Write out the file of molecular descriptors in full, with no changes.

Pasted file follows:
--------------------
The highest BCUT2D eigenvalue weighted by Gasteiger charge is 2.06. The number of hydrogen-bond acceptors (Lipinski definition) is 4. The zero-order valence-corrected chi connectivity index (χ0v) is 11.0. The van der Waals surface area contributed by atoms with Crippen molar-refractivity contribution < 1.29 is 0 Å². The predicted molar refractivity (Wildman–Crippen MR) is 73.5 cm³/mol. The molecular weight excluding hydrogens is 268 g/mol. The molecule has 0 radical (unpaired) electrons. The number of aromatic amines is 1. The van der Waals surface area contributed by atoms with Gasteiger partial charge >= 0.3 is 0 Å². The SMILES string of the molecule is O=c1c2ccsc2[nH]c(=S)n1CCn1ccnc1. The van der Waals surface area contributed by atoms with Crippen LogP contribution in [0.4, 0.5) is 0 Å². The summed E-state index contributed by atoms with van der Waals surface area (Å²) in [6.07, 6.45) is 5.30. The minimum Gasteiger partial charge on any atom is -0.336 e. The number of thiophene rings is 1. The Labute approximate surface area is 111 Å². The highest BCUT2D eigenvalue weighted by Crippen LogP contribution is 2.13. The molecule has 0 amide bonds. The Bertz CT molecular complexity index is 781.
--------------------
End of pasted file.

The highest BCUT2D eigenvalue weighted by Gasteiger charge is 2.06. The number of hydrogen-bond acceptors (Lipinski definition) is 4. The zero-order valence-corrected chi connectivity index (χ0v) is 11.0. The van der Waals surface area contributed by atoms with Crippen molar-refractivity contribution < 1.29 is 0 Å². The predicted molar refractivity (Wildman–Crippen MR) is 73.5 cm³/mol. The molecular weight excluding hydrogens is 268 g/mol. The molecule has 0 radical (unpaired) electrons. The number of aromatic amines is 1. The van der Waals surface area contributed by atoms with Gasteiger partial charge >= 0.3 is 0 Å². The SMILES string of the molecule is O=c1c2ccsc2[nH]c(=S)n1CCn1ccnc1. The van der Waals surface area contributed by atoms with Crippen LogP contribution in [0.4, 0.5) is 0 Å². The summed E-state index contributed by atoms with van der Waals surface area (Å²) in [6.07, 6.45) is 5.30. The minimum Gasteiger partial charge on any atom is -0.336 e. The number of thiophene rings is 1. The Labute approximate surface area is 111 Å². The highest BCUT2D eigenvalue weighted by Crippen LogP contribution is 2.13. The molecule has 0 amide bonds. The Bertz CT molecular complexity index is 781.